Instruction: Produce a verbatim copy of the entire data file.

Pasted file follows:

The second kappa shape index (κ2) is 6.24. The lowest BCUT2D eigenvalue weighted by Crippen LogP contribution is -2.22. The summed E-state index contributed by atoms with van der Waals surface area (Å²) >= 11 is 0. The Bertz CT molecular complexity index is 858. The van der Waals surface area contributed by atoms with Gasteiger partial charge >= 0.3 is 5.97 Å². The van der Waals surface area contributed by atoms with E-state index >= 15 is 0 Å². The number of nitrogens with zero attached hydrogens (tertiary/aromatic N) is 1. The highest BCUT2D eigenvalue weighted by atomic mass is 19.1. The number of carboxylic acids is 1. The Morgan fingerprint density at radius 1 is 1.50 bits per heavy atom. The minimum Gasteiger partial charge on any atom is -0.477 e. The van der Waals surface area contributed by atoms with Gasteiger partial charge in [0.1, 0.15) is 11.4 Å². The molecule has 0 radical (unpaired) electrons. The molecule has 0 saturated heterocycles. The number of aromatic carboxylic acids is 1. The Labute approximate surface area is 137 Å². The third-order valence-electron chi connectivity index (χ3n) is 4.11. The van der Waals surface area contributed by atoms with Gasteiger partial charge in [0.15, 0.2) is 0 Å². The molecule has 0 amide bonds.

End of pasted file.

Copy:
The second kappa shape index (κ2) is 6.24. The lowest BCUT2D eigenvalue weighted by Crippen LogP contribution is -2.22. The summed E-state index contributed by atoms with van der Waals surface area (Å²) >= 11 is 0. The Bertz CT molecular complexity index is 858. The van der Waals surface area contributed by atoms with Gasteiger partial charge >= 0.3 is 5.97 Å². The van der Waals surface area contributed by atoms with E-state index >= 15 is 0 Å². The number of nitrogens with zero attached hydrogens (tertiary/aromatic N) is 1. The highest BCUT2D eigenvalue weighted by atomic mass is 19.1. The number of carboxylic acids is 1. The Morgan fingerprint density at radius 1 is 1.50 bits per heavy atom. The minimum Gasteiger partial charge on any atom is -0.477 e. The van der Waals surface area contributed by atoms with Gasteiger partial charge in [0.1, 0.15) is 11.4 Å². The molecule has 0 radical (unpaired) electrons. The molecule has 0 saturated heterocycles. The number of aromatic carboxylic acids is 1. The Labute approximate surface area is 137 Å². The third-order valence-electron chi connectivity index (χ3n) is 4.11. The van der Waals surface area contributed by atoms with Gasteiger partial charge in [0.15, 0.2) is 0 Å². The molecule has 0 amide bonds.